government incentives, especially feed-in tariffs that guaranteed utility buy-backs of PV-generated electricity.

The second innovation was a set of technological advances that increased PV efficiency from 17 to about 19 percent in crystalline cells. Behind this progress, he said, was companies’ understanding of the production process of the entire cell, and good links or even internal lines between the module components and wafer components. “You have to make adjustments across this entire process when you introduce a big innovation into the technology. If you look at the industry structure, both in Germany and China, you see quite a few companies that were able to do this.”

A third behavior that has been helpful is that many of these companies were competing “in parallel,” or seeking to innovate in the same areas. When one company succeeded in perfecting a technology, the others were able to adopt it quickly, benefiting the industry as a whole.

The fourth set of innovations was the arrival of new expertise in the PV industry. For example, Dr. Neuhoff said, Applied Materials bought Varian Semiconductor Equipment Associates in May 2011 for $4.5 billion. One of the stated goals for Applied Materials, a major equipment supplier in PV, was to gain access to the new technology of ion implantation, which was not yet used in the PV area. Such buying of companies to gain new technology increased the efficiency of the final products, and therefore of PV.

Finally, over the past two years, equipment supply companies had entered the PV arena, which had traditionally been dominated by the solar cell manufacturers. For example, cell producers had been experimenting with the use of selective emitter cells in solar arrays without notable success. Suddenly, two large global equipment suppliers, Gebrüder Schmidt, followed quickly by Centrothem, developed equipment of their own to produce selective emitter cells. They soon found an Asian partner willing to take some risk in adjusting the production process for this change, and in exchange the Asians—a and the industry—has an innovative technology a few percent more efficient.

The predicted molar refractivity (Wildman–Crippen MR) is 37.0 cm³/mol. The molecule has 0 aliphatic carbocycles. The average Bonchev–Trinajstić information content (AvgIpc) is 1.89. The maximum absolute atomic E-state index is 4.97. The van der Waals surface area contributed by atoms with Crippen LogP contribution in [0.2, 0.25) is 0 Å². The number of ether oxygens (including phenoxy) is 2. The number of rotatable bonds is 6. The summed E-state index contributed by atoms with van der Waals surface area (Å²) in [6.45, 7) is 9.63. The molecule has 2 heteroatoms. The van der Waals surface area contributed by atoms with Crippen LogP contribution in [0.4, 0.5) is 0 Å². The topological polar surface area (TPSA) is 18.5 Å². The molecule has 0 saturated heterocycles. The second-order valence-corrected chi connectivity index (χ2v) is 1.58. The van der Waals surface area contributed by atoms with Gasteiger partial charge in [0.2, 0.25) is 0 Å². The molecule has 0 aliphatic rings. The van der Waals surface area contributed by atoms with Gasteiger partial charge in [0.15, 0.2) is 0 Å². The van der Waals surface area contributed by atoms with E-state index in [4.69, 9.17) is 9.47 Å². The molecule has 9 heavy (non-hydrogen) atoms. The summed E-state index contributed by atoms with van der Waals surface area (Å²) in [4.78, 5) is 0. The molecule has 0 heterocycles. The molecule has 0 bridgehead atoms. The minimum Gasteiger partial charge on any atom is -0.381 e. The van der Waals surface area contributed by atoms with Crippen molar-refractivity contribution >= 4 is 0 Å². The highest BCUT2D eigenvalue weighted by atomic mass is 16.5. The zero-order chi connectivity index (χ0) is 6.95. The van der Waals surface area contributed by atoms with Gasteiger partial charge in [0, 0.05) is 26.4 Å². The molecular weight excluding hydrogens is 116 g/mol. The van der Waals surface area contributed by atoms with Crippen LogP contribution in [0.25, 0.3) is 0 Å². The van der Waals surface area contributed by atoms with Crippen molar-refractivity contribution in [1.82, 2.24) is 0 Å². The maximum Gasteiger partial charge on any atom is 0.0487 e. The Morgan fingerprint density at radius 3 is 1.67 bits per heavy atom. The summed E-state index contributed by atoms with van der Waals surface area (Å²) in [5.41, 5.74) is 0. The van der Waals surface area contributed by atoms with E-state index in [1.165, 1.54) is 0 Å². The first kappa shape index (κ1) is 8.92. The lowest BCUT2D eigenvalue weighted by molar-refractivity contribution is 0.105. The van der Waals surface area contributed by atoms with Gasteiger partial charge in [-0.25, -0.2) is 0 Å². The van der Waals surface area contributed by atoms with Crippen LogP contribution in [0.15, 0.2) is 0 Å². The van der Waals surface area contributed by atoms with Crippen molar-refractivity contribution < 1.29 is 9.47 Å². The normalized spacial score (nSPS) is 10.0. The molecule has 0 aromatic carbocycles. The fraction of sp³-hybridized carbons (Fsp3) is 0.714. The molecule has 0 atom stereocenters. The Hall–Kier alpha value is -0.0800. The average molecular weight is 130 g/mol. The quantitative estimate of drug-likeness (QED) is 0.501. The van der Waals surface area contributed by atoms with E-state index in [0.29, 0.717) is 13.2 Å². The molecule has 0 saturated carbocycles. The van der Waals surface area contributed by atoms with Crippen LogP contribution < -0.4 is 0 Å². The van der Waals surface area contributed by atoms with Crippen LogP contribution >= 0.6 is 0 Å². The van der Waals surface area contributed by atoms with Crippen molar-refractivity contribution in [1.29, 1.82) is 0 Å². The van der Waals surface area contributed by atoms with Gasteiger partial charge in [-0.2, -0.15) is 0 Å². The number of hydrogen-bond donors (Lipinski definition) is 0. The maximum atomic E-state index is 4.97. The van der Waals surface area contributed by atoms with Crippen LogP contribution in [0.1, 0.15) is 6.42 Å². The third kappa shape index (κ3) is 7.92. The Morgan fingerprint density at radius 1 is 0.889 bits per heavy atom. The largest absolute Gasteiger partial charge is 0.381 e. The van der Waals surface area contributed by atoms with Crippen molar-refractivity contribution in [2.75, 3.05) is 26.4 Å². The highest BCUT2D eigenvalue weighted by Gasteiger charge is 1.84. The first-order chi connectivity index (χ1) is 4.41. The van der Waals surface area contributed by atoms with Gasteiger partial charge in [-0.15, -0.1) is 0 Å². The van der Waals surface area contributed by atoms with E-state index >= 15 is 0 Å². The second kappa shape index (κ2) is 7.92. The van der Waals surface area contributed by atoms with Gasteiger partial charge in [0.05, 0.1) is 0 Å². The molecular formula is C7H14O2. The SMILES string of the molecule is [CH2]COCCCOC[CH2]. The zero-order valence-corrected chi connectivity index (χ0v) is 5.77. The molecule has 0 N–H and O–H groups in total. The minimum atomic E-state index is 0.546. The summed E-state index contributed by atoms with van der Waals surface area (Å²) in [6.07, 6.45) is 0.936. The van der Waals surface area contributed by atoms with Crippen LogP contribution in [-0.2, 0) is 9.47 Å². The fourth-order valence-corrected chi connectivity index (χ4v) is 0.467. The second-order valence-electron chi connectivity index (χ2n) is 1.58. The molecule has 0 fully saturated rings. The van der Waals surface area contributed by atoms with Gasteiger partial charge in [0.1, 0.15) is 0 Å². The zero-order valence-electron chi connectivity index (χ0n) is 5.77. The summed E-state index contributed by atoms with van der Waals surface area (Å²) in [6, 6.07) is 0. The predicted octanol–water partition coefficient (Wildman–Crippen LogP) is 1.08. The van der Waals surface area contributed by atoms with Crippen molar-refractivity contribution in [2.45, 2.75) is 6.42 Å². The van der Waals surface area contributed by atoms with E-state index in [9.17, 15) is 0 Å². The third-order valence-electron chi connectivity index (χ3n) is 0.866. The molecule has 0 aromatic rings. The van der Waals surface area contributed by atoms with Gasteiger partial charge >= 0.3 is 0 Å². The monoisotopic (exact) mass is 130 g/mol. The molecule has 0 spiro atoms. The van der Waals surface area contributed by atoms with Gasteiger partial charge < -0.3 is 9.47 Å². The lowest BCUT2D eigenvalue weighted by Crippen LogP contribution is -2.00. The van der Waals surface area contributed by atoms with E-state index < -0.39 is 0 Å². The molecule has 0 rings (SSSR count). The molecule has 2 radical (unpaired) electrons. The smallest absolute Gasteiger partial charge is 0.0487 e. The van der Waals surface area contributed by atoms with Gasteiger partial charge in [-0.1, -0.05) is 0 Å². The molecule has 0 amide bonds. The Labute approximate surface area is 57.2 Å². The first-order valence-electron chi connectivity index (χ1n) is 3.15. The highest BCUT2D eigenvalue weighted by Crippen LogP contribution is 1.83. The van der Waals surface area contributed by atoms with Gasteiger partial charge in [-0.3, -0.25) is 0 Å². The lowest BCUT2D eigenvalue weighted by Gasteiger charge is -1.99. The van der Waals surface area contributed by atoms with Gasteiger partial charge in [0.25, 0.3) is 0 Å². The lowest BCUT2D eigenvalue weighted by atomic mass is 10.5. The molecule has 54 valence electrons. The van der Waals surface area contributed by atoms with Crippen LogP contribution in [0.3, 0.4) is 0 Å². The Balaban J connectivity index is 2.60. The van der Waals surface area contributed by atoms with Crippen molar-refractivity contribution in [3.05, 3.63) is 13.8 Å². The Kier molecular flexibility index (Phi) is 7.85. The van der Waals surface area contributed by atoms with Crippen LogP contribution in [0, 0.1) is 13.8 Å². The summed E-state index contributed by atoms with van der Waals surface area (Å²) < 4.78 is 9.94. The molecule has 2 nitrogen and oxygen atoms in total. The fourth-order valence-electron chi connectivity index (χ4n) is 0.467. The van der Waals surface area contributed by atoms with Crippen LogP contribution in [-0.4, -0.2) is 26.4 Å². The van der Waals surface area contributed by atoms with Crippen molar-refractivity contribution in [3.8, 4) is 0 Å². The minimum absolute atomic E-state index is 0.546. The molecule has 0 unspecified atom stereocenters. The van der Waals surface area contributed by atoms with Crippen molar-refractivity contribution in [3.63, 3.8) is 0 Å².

Dr. Neuhoff said that some cost reductions over the last two years were also generated by moving production to China, where input materials are cheaper. At the same time, innovations to the input materials, especially the pads used to fasten the conductors to the wafer cell, have brought higher quality. “They have become better,” he said, “so you can make the cells thinner, you lose less light, and you have better contact between materials.”

Some challenges have emerged as well, he said. Previously, demand effectively created incentives to select different technologies and invest in those with highest efficiencies and lowest cell costs. Now, for both the United States and Germany, the cost of modules has come down to the extent that the installation and system integration costs of PV account for less than half the total cost of the PV. And yet, he said, the costs of putting a PV panel on the roof are still significantly higher in the United States than in Germany.

One implication of this changing cost structure, Dr. Neuhoff said, it that it is very difficult to anticipate what it will cost to install a PV panel. “If you



The National Academies | 500 Fifth St. N.W. | Washington, D.C. 20001
Copyright © National Academy of Sciences. All rights reserved.
Terms of Use and Privacy Statement